It was one of those nights where we had a half pound of ground beef and spaghetti squash that needed to be used. And I was in a mood. I didn’t want to follow a recipe too closely or make anything complicated. But I also wanted our meal to taste good. And I don’t typically cook spaghetti squash so I didn’t have an index of past meals to work off of. So I made this. By pretending I was going to make lasagna. Only with spaghetti squash instead of noodles. And soft goat cheese instead of ricotta. And not really layered. So very loosely based on lasagna. But it was so so good.
Preheat oven to 425 degrees. Cut spaghetti squash in half. Spoon out the seeds. Cover the entire squash (both sides) with olive oil. Sprinkle inside with salt and pepper to taste. Place in oven, inside down, for 30-35 minutes. It should be done when you stab the skin and the knife goes in easily. But don’t get too stab happy because we need the shell intact to use as a bowl later.
While squash is cooking, make the sauce. Brown ground beef until it is almost done but not completely done. Drain the excess fat. Then cut the uncooked bacon into the pan with the ground beef. I use a kitchen knife and cut the bacon into the pan.
While bacon is cooking, add in diced red pepper, onions, and garlic. Add in tomato sauce, a glug of olive oil, a glug of wine, rosemary, and parsley. Toss in salt and pepper to taste. Simmer.
Remove spaghetti squash from oven once cooked. Take a fork and pull the squash from the shell without destroying the shell, as you will be putting everything back into it.
Place squash into a medium size bowl. Mix in goat cheese and shredded cheese. Add salt and pepper to taste.
Spoon squash back into each shell. Top with sauce and sprinkle cheese.
Place back into the oven and cook for 10 additional minutes.
There are some little things about raising our babies that I never want to forget. Like our bedtime routine. When we put the boys to bed, I will tell them a bedtime story that I make up. Every story starts the same: There once were two little boys. And they were so beautiful. And so kind. And so smart. And they were brave. And they were strong. And they went on an adventure…”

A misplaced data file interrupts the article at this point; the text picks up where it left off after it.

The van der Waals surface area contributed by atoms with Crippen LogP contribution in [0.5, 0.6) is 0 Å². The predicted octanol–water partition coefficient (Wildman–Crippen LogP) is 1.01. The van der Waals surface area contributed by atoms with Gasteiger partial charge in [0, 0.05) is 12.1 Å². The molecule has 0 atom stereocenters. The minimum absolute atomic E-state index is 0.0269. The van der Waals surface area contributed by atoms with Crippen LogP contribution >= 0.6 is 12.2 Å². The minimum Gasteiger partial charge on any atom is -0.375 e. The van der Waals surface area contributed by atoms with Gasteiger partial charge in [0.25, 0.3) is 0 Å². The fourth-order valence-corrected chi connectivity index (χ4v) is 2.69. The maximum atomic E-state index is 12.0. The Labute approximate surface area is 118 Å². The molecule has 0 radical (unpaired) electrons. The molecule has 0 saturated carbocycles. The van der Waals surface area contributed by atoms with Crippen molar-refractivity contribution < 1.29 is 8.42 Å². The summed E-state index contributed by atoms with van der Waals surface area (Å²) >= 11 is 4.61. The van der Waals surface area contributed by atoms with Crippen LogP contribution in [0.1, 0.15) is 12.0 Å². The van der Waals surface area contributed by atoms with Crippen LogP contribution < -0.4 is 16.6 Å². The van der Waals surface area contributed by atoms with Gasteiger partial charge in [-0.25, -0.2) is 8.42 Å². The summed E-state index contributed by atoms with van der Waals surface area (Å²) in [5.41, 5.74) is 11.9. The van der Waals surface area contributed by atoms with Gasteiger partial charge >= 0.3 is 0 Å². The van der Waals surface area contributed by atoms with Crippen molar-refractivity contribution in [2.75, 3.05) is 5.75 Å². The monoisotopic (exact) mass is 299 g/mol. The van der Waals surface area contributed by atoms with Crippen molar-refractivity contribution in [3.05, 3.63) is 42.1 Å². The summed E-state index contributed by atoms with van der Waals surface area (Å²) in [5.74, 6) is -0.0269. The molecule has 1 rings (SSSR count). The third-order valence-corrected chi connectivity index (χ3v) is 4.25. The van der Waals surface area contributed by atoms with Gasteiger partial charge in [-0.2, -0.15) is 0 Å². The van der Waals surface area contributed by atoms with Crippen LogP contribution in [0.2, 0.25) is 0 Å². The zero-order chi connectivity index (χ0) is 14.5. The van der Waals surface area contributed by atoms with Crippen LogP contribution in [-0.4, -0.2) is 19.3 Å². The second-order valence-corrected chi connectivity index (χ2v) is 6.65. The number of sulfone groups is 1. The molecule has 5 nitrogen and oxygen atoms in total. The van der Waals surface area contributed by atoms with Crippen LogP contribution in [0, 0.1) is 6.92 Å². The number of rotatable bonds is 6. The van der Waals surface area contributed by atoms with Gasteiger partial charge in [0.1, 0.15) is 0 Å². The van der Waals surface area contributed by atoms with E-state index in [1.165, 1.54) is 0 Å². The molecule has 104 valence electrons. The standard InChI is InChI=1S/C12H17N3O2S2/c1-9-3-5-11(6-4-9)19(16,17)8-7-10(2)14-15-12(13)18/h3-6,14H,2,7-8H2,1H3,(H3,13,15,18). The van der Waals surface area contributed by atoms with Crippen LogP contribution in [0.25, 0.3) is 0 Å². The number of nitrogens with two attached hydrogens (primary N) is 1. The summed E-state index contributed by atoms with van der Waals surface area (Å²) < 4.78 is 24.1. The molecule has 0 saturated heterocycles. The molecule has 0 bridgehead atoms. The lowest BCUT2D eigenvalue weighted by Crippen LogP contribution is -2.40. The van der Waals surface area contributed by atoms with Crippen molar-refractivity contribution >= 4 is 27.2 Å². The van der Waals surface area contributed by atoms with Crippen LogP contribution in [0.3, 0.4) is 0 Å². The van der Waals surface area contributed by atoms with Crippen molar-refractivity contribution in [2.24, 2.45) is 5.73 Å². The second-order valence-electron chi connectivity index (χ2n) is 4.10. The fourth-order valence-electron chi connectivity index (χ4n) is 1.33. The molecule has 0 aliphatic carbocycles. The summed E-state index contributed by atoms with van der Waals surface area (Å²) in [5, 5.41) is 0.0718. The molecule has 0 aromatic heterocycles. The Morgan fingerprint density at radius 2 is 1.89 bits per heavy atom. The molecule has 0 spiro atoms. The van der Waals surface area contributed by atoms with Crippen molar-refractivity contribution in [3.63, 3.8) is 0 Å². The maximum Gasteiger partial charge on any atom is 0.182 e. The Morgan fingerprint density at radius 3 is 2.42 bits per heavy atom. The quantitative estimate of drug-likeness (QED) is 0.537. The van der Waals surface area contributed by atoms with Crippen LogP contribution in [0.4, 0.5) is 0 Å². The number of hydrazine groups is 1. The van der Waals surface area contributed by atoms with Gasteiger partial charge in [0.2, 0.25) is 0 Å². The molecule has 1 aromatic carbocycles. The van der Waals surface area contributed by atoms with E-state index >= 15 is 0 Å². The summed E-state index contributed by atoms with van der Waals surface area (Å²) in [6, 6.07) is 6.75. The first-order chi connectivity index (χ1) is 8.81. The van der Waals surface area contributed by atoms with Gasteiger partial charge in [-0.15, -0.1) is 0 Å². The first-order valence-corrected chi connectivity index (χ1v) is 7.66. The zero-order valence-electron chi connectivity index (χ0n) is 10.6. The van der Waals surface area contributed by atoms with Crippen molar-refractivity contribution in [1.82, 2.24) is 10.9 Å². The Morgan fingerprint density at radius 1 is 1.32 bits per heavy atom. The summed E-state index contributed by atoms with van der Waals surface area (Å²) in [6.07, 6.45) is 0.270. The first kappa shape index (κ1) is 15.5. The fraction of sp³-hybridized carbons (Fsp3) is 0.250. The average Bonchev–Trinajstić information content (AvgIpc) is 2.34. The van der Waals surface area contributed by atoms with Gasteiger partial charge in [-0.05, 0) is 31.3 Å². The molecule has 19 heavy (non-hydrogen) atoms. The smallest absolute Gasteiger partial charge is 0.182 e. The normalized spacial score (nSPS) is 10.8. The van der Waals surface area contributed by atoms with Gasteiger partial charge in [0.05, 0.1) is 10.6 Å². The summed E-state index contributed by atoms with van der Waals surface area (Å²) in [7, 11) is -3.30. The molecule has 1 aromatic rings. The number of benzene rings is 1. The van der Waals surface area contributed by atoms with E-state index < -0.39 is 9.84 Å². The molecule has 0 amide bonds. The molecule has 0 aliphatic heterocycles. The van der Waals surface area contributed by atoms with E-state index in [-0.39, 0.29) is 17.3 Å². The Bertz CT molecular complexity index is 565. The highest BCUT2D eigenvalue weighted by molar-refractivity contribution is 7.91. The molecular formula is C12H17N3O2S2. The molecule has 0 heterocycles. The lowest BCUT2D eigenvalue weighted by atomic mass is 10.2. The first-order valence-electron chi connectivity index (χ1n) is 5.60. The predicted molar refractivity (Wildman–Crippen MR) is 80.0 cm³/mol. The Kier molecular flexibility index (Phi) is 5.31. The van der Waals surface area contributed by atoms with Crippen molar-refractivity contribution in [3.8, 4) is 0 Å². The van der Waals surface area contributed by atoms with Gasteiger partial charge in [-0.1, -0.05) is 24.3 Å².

The boys typically ask that the story revolve around looking for pirates, that they find a pirate ship and eat ice cream, and that they go back home and tell me all about their adventure. I have told some version of this story hundreds of times. Some nights it is too late to tell the little boy story, and sometimes I am so tired from a day of crazy, wild boys refusing to listen for the majority of the day that I want to skip it. But I know someday that JR and Maxie will go to bed, and they won’t beg for me to tell the little boy story. And then someday I won’t even remember what the little boy story was even about. And I’m not sure which make me more sad. So most nights, I tell the little boy story.
JR and Maxie’s obsession with pirates has extended to most areas of our life, including mealtime. Forks and spoons are now swords. Then one day they asked to eat the same food that pirates eat. I had already planned to make something with ground beef. I just didn’t know what. So I decided to find something new that I had never made. That way, the boys would get their pirate food and I could branch out with ground beef recipes. And that is how I ended up making Greek meatballs. Yes, I am aware that Greek food is not pirate food. But Greece is on the water so close enough for my toddlers.
These meatballs are an excellent twist to my typical Italian ones. I paired them with Greek-style rice (ie: white rice cooked with white onions doused with lemon juice and sprinkled with oregano and garlic) and the Mediterranean bean salad. And dipped everything with hummus and tzatziki sauce. It may not be an authentic pirate meal. But my two pirates cleaned their plates.
1 pound ground beef
3/4 cup breadcrumbs
1/2 cup milk
1 yellow onion grated (yep, grated)
2 cloves garlic, minced
2 teaspoons oregano
1.5 teaspoons salt
1/4 teaspoons pepper
4 tablespoons unsalted butter, melted
Preheat oven to 375 degrees. Grab your cheese grater and grate the onion over a plate so you can collect the juices. Then mix the grated onion with its juices with the breadcrumbs and milk in a large bowl.
Combine with egg, garlic, oregano, salt, and pepper. Toss beef into the bowl and then form into golfball sized meatballs.
Place each meatball into a baking sheet.
Drizzle the melted butter over the meatballs (if you have any fresh herbs, toss with the butter. I didn’t so no herb butter for us).
Bake for 30 minutes. Remove from the oven and let cool slightly. Serve with the butter from the pan.
You guys, I am 7 months pregnant with my third baby. How are we already only two(ish) months away from becoming a family of five?!?! We are anything but prepared. Our house only has two bedrooms so we haven’t had to put together a nursery since JR was born. Poor Maxie never got his own room (his crib is in our room, and JR and Max share a closet and dresser). So while we don’t have to worry about designing a nursery, it also means we have no where to put the baby’s clothes or diapers or really anything. Hence why we still need to prepare for Toastie Three’s arrival.
But the lack of preparation has no correlation to my level of anticipation for the baby’s arrival. I am really looking forward to having an infant again. Sure, there is less sleep, and I can only imagine that having three babies v. two babies will have it’s own challenges. But my maternity leaves have always been so much fun.